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**Earth and space science**

**Earth, moon and sun**

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This is an online set of information about astronomical alignments of ancient structures and buildings. Learners will read background information about the alignments to the Sun in such structures as the Great Pyramid, Chichen Itza, and others.... (View More) Next, the site contains 10 short problem sets that involve a variety of math skills, including determining the scale of a photo, measuring and drawing angles, plotting data on a graph, and creating an equation to match a set of data. Each set of problems is contained on one page and all of the sets utilize real-world problems relating to astronomical alignments of ancient structures. Each problem set is flexible and can be used on its own, together with other sets, or together with related lessons and materials selected by the educator. This was originally included as a folder insert for the 2010 Sun-Earth Day. (View Less)

This is an activity about seasons. Learners compare the seasons though identifying seasonal activities and drawing scenes in each season. Then, they compare the temperature on thermometers left under a lamp for different lengths of time to explore... (View More) how Earth heats more when the Sun is in the sky for longer periods of time. Finally, learners use a flashlight and a globe to investigate how the spherical shape of Earth causes the seasons to be opposite in each hemisphere. This hands-on activity is an additional lesson as part of the book, Adventures in the Attic. (View Less)

This is a book about seasons. Learners will read or listen to a story about two twins, Matt and Matilda, who are tasked with creating a model of the Earth-Sun system for a science fair project. Through some wild seasonal changes they experience... (View More) while creating the model, the two come to a better understanding of the causes Earth’s seasons. Additionally, an extension activity is included, Reasons for the Seasons, as well as reading and vocabulary activities. (View Less)

In this activity, students use mathematics to understand tides and gravitation and how gravity works across astronomical distances, using an apparatus made from a slinky, meter stick, and a hook. A description of the mathematical relationships seen... (View More) in the demonstration is included. The resource is from PUMAS - Practical Uses of Math and Science - a collection of brief examples created by scientists and engineers showing how math and science topics taught in K-12 classes have real world applications. (View Less)

In this activity, learners draw a circle with a single focus, an ellipse with two foci close together, and an ellipse with two foci far apart, and compare the shapes. Learners then measure the Sun in four images each taken in a different season,... (View More) comparing the apparent size of the Sun in each image to determine when Earth is closest to the Sun. This is the second activity in the SDO Secondary Learning Unit. The activity is reprinted with permission from the Great Explorations in Math and Science (GEMS). (View Less)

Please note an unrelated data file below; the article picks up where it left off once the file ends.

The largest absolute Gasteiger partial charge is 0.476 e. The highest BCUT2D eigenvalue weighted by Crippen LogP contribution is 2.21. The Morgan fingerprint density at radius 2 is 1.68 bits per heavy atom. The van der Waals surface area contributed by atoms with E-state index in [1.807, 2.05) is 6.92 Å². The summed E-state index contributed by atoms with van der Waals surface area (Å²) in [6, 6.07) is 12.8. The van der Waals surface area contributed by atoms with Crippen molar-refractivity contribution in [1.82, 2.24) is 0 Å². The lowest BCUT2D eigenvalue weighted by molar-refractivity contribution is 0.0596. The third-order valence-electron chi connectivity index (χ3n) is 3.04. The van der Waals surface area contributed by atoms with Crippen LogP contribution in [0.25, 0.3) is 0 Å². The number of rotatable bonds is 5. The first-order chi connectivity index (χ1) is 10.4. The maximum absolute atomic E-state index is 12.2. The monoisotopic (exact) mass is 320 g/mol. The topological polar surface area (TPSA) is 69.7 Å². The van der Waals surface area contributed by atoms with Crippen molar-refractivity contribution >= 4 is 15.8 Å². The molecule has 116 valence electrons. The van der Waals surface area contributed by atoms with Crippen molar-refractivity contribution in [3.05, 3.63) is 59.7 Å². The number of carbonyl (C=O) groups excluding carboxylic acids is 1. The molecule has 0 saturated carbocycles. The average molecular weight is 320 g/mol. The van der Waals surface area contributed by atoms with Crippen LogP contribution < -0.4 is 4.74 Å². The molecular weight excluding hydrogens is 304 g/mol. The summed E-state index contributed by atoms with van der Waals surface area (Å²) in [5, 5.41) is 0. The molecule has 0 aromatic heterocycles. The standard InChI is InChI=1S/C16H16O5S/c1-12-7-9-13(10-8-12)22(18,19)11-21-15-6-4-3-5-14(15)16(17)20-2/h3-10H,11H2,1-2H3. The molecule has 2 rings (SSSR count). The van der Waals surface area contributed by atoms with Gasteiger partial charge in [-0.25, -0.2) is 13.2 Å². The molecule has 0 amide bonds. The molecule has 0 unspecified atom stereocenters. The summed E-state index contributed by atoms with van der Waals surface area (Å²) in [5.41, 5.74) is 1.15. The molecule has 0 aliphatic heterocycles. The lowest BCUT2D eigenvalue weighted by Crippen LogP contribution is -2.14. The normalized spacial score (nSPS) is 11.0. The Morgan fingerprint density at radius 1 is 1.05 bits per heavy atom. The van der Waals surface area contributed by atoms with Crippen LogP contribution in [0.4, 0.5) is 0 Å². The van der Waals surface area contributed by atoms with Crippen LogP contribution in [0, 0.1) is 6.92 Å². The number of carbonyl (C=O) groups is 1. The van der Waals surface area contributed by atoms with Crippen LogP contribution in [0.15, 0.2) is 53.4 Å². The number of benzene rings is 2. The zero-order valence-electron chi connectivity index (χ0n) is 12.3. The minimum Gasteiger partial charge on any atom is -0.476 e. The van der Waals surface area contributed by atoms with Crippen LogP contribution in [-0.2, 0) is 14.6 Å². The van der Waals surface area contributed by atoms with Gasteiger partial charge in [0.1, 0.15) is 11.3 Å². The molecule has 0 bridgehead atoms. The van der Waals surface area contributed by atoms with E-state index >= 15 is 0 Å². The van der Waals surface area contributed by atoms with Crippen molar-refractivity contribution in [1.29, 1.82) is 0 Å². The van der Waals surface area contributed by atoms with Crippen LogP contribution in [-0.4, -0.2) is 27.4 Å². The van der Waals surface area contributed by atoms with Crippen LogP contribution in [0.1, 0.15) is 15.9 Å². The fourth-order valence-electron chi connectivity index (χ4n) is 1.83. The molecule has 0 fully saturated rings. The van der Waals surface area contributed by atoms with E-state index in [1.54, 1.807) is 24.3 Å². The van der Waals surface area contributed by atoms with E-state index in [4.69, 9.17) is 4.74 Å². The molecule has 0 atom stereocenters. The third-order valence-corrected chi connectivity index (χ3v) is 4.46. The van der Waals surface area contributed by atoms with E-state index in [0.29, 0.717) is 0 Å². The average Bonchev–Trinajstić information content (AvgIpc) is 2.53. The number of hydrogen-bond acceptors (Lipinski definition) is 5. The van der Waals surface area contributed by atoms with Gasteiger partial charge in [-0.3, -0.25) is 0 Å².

This is an activity about the motion of the Earth around the Sun. Learners will act out the motions of Earth as it orbits around the Sun over the course of one year, starting with modeling one day, then one year, and finally the months.

In this kinesthetic activity, learners act out the rotation and revolution motions of Earth around the Sun over the course of one year. Learners also physically model the tilt of the Earth and will identify the summer and winter solstice and vernal... (View More) and autumnal equinox locations in relation to Earth's orbit around the Sun. (View Less)

This is an activity about seasons. Learners begin by brainstorming a list of activities and events that occur in each season. Next, learners perform an experiment by comparing the temperature on thermometers left under a lamp for different lengths... (View More) of time to illustrate that Earth heats more when the Sun is in the sky longer. (View Less)

In this hands-on activity, learners begin by estimating the size of each planet in our Solar System and Pluto and making each out of playdough or a similar material. Then, learners follow specific instructions to divide a mass of playdough into the... (View More) size of each planet and Pluto and compare the actual modeled sizes to the students' own predictions. This activity requires a large amount of playdough material per group of learners. Three pounds is the minimum amount required for each group. (View Less)

This is an activity about the relation between day length and temperature. In one team, learners will create and analyze a graph of hours of sunlight versus month of the year for a number of latitudes. In another team, learners will graph... (View More) temperature versus month for the same latitudes. The teams then compare data and draw conclusions from their analyses. (View Less)